FIG. 6 illustrates the optical structure of the lasercom terminal of a first embodiment of the present invention. An optical subsystem is used for receiving an Rx signal from a remote terminal, e.g. a satellite, and sending a Tx signal toward the same or a different remote terminal. The optical subsystem includes a dual telescope, i.e. an Rx telescope 100 and a Tx telescope 102, which form a respective pair of afocal reducers, and cooperate respectively with an Rx telecentric focusing lens 104 and a Tx telecentric focusing lens 106. In the preferred embodiment, the beams are collimated beams in the space between the telescopes 100, 102 and the focusing lenses 104, 106. In the preferred embodiments, the focusing lenses 104, 106 have a focal length effective to establish a focal plane for respective Rx optical fiber 110 and a Tx optical fiber 112.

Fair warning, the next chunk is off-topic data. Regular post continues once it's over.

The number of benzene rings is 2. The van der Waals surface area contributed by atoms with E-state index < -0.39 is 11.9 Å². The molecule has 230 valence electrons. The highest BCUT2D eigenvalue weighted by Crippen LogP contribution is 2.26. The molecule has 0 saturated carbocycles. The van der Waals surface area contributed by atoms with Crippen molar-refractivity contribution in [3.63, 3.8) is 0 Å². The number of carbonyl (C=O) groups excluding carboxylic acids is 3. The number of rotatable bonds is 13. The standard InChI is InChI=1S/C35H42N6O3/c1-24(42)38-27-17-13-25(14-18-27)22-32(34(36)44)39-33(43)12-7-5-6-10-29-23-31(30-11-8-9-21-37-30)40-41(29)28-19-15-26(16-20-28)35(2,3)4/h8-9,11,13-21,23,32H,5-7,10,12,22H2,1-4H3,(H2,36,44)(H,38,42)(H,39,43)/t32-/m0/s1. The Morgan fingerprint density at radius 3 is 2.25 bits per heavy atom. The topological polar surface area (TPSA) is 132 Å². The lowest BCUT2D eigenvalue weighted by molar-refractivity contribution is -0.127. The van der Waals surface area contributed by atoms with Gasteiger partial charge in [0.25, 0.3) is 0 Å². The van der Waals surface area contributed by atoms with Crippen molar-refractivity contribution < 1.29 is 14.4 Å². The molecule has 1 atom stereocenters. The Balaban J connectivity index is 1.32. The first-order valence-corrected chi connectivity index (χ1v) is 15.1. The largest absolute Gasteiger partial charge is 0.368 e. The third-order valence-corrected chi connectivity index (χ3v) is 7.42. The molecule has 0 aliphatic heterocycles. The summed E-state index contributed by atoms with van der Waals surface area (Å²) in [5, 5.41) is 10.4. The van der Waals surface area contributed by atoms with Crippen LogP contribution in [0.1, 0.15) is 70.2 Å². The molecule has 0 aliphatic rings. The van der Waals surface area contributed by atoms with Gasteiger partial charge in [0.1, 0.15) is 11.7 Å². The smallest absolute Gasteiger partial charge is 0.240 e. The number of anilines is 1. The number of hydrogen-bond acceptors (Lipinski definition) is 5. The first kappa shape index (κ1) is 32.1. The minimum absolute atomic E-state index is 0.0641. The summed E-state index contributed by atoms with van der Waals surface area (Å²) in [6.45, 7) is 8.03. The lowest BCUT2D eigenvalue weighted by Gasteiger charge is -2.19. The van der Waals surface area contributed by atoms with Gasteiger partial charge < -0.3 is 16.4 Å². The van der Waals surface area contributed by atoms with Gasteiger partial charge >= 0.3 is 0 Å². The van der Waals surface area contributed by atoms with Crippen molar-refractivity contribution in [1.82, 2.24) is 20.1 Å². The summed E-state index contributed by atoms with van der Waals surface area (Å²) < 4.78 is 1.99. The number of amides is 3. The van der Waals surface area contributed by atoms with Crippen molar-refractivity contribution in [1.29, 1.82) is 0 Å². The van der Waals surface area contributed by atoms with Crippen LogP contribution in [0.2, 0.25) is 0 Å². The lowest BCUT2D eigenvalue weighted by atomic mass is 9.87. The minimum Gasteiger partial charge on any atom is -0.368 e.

As is also seen in FIG. 7A, the present invention includes a precision X-Y linear shifter which is used to precisely position the optical fibers 110, 112 in the focal plane of the optical subsystem, so as to align the optical fibers with the respective beams. The Rx signal, after entering the Rx optical fiber 110, passes through an Erbium Doped Fiber Amplifier (EDFA) 118 where it is detected by a lasercom detector 120, preferably a PIN diode, where it is transduced into an electrical signal which is processed by the terminal electronics. The Tx signal is generated by a laser diode 122, which in the illustrated embodiment is a 1552 nm infrared laser source. The Tx signal propagates through an EDFA 124 and outward through the optical system. An acquisition quadcell detector 108 is used with a beamsplitter and appropriate optics to provide proper signal acquisition for the terminal.